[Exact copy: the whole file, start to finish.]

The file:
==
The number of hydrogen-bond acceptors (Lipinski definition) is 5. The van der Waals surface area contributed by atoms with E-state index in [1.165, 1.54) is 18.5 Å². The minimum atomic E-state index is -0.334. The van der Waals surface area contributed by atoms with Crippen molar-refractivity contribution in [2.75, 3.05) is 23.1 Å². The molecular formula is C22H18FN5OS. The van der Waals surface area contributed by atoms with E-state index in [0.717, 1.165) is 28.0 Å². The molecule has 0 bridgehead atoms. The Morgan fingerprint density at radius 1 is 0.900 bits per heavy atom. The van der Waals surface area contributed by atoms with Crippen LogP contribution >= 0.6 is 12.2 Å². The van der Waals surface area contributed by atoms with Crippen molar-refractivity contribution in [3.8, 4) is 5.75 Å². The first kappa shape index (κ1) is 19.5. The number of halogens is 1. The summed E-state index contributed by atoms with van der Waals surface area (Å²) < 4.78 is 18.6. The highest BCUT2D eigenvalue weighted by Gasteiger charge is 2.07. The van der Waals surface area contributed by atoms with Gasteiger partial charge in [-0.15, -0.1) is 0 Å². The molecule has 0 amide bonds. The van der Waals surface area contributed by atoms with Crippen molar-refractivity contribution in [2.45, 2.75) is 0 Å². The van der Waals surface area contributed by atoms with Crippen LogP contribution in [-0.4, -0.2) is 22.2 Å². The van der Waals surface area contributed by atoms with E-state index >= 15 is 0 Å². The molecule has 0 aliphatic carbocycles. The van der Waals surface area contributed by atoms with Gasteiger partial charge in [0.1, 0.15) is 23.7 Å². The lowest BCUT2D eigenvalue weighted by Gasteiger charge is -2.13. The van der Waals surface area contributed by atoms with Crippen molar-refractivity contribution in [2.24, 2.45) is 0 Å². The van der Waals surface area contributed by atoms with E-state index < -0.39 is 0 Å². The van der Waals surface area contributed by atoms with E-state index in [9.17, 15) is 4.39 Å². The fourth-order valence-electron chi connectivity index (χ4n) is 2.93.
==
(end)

The number of hydrogen-bond acceptors (Lipinski definition) is 5. The van der Waals surface area contributed by atoms with E-state index in [1.165, 1.54) is 18.5 Å². The minimum atomic E-state index is -0.334. The van der Waals surface area contributed by atoms with Crippen molar-refractivity contribution in [2.75, 3.05) is 23.1 Å². The molecular formula is C22H18FN5OS. The van der Waals surface area contributed by atoms with E-state index in [0.717, 1.165) is 28.0 Å². The molecule has 0 bridgehead atoms. The Morgan fingerprint density at radius 1 is 0.900 bits per heavy atom. The van der Waals surface area contributed by atoms with Crippen LogP contribution >= 0.6 is 12.2 Å². The van der Waals surface area contributed by atoms with Crippen molar-refractivity contribution in [3.8, 4) is 5.75 Å². The first kappa shape index (κ1) is 19.5. The number of halogens is 1. The summed E-state index contributed by atoms with van der Waals surface area (Å²) < 4.78 is 18.6. The highest BCUT2D eigenvalue weighted by Gasteiger charge is 2.07. The van der Waals surface area contributed by atoms with Gasteiger partial charge in [-0.15, -0.1) is 0 Å². The molecule has 0 amide bonds. The van der Waals surface area contributed by atoms with Crippen molar-refractivity contribution in [2.45, 2.75) is 0 Å². The van der Waals surface area contributed by atoms with Crippen LogP contribution in [-0.4, -0.2) is 22.2 Å². The van der Waals surface area contributed by atoms with E-state index >= 15 is 0 Å². The molecule has 0 aliphatic carbocycles. The van der Waals surface area contributed by atoms with Gasteiger partial charge in [0.1, 0.15) is 23.7 Å². The lowest BCUT2D eigenvalue weighted by Gasteiger charge is -2.13. The van der Waals surface area contributed by atoms with Crippen molar-refractivity contribution in [2.24, 2.45) is 0 Å². The van der Waals surface area contributed by atoms with E-state index < -0.39 is 0 Å². The van der Waals surface area contributed by atoms with E-state index in [9.17, 15) is 4.39 Å². The fourth-order valence-electron chi connectivity index (χ4n) is 2.93.